This weekend shed new light for me on the nature of dance.
I spent Sunday afternoon the Metropolitan Museum of Art. As I walked through the galleries, viewing the art, I had a sudden realization: These great artists worked endless hours studying, training, honing their art to create these masterpieces. And here are these great works, hundreds (in some cases thousands) of years later, still reaching, touching, moving their audience.
I reflected back on the previous day. I began my Saturday (as I always do when I’m not teaching) by taking class with the legendary Zvi Gotheiner. Although most certainly a ballet class and clearly grounded in the work of his mentor, the great Maggie Black, the class is not a “typical” ballet class. The barre is nearly an hour long, slow, methodical and thorough. The centre combinations are more like inspired choreography and less like classroom exercises and most definitely reflect the modern dance vocabulary displayed in the works performed by his brilliant company. And then there is the music. The highly original, unique and brilliant Scott Killian is at the piano. He can make that instrument sing like a choir, pound like a bass drum, swell like a string section, blare like a brass band and percolate like a gamelan. The varied, surprising, mesmerizing sounds fill the room, fill my body, and push the movements out from the inside. The music is one with my dancing, it hangs in the air; and then it is gone. I always try to bring a performance to the classroom. I have long believe that HOW we take class will affect how we dance on the stage and that technique and artistry are inextricably linked. But in this class I don’t just dance; I live.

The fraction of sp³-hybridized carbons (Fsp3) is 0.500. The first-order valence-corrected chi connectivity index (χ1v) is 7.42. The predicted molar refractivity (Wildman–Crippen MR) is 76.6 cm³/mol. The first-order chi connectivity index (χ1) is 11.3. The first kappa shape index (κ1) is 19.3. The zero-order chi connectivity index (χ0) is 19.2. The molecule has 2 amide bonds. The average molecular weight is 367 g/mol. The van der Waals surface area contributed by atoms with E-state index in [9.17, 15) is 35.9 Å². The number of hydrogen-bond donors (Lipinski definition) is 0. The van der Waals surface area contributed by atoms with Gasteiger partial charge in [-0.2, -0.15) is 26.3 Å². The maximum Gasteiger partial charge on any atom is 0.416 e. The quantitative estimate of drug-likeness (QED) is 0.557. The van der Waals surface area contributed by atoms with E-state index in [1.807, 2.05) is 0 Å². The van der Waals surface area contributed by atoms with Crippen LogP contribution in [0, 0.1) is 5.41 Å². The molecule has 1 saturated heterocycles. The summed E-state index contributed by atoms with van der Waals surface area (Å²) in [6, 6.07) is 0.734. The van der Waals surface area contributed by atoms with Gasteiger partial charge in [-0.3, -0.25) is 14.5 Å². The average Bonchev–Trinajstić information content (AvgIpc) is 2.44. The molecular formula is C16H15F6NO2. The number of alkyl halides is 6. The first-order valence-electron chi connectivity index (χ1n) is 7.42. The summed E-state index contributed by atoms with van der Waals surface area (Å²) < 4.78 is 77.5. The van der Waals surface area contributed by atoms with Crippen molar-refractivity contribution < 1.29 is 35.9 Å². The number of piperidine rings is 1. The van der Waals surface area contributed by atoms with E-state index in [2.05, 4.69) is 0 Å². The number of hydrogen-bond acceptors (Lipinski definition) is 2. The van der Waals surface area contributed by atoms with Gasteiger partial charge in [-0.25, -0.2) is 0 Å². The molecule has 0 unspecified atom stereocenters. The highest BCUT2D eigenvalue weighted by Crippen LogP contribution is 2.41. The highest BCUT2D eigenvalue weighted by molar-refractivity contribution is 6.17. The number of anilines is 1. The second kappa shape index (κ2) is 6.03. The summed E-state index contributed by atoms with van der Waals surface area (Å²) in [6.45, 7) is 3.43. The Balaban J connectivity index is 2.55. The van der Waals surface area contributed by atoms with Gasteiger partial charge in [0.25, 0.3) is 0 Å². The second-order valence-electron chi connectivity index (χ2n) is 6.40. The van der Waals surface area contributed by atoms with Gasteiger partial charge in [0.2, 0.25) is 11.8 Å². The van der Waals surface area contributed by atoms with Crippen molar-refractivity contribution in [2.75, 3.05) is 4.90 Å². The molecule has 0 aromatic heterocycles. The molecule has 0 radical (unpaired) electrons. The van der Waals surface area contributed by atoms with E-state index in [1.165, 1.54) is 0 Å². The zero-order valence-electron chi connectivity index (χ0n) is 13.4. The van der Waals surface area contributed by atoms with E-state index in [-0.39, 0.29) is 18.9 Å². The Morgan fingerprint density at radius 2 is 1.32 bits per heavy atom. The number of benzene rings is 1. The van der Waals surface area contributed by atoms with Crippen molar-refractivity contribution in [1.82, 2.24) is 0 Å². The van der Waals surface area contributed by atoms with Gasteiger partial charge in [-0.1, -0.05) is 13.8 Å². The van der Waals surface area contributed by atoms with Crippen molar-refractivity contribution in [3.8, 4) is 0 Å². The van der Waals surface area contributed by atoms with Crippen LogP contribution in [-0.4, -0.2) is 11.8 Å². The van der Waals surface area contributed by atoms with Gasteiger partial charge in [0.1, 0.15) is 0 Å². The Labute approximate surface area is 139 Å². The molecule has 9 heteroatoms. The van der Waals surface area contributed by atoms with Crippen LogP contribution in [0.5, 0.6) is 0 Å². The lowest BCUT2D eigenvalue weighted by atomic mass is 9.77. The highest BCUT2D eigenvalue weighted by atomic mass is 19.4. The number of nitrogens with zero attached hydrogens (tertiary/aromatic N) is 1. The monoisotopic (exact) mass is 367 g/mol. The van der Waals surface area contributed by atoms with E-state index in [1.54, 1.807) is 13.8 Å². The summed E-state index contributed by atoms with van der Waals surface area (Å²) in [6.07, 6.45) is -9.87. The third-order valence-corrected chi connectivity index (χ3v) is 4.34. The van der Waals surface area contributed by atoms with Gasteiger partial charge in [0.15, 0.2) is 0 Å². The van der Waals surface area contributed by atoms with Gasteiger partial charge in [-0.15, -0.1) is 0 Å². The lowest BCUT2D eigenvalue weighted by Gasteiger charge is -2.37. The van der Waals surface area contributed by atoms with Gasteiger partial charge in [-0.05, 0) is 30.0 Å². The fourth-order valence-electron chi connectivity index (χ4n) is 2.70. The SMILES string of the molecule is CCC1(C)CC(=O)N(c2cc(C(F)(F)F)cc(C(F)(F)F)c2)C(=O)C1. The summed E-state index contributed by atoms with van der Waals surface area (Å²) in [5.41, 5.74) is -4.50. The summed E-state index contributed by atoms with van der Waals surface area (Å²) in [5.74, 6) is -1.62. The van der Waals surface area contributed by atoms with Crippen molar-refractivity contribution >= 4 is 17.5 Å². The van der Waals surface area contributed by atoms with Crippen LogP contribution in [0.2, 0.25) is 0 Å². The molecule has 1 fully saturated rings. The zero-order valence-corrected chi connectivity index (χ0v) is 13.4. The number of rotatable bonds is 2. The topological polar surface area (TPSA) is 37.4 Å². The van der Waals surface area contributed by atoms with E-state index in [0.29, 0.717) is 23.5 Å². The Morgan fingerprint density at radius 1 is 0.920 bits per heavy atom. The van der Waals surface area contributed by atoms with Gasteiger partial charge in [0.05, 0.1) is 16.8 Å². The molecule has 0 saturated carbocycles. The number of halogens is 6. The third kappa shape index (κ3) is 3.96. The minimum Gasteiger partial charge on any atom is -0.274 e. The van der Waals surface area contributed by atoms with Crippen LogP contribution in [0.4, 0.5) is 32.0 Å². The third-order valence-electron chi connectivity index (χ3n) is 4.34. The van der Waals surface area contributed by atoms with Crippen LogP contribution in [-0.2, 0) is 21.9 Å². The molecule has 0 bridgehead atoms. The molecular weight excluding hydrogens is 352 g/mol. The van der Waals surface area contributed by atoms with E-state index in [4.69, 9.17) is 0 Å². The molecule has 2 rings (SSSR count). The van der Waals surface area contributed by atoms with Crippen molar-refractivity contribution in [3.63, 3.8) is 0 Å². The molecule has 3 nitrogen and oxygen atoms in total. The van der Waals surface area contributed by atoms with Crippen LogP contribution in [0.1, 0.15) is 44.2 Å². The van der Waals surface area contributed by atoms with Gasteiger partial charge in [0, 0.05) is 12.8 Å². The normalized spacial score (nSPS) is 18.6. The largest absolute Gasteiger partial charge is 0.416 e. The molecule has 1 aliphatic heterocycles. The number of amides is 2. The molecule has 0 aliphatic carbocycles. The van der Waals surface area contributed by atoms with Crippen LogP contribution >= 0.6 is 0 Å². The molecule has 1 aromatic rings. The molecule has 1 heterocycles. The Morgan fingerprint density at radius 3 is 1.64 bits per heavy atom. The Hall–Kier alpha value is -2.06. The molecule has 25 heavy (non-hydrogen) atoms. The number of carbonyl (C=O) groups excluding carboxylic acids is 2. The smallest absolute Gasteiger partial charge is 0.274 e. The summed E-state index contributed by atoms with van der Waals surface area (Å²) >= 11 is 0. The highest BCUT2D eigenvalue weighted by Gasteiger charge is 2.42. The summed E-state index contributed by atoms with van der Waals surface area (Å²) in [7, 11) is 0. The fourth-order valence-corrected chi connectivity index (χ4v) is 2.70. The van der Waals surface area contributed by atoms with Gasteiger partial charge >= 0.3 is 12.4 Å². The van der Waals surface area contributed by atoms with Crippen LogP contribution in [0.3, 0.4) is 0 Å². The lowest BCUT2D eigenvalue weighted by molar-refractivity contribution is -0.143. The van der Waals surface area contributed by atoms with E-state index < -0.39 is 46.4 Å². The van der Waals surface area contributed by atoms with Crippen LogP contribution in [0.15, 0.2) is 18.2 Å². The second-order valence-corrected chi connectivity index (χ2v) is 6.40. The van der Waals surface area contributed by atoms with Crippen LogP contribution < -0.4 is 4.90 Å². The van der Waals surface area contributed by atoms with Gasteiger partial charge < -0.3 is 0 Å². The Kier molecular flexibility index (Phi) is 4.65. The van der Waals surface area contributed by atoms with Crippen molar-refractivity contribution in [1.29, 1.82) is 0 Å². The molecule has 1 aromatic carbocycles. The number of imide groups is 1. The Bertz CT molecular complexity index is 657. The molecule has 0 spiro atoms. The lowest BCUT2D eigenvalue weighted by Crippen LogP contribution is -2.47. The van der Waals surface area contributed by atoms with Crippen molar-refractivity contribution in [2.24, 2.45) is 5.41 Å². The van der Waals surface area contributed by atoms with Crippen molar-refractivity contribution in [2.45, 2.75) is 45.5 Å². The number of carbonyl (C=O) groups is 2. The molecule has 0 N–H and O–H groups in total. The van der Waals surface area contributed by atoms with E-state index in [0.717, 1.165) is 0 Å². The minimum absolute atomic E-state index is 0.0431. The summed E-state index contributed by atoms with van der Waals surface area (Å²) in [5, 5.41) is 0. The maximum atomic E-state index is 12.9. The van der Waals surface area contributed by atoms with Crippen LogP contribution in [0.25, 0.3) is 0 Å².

There was a rather inspired combination that swirled across the floor, changing directions in surprising ways, with pirouettes and arabesque turns growing out of the choreography and growing out of the music. I felt my body fill with the sounds emanating from the piano. I felt my entire being explode across the floor. I felt every ounce of my energy flow out into the room.
And then it was gone.
I see so many young dancers capturing these moments on their phones and posting them on the internet. But our technology can only capture so much. We can record a dancer and we can enjoy the video. But the real depth of beauty; the deeply expressive, highly detailed nuance of our art form can often elude the lens. There is a performance of Swan Lake danced by Cynthia Gregory and Fernando Bujones that will forever be seared into my memory. No video of these two dancers that I have ever seen does this performance justice.
We work a lifetime to build a technique. We work a lifetime to develop an artist’s soul. We work a lifetime to dance. And in a moment, what we produce is gone. And I found a beautiful, profound sadness in the ephemeral nature of what we do.
The great art in this museum, these masterpieces that will last centuries to move and delight a limitless number of viewers, reminded me of this profound sadness.
And then I remembered that Swan Lake. I remembered that rainy evening when I sat in the dark and I watched, for the first time, two truly great artists take the stage and captivate an audience. And I realized that their performance isn’t gone. It lives in my memory, it lives in my heart and it is the reason that I do what I do. So now I am looking for ways to communicate this to my students; to help them reach their audience in a profound way. I want to them plant memories, perhaps in the heart of only one audience member, so that their work can live on to inspire someone sitting out there, in the dark.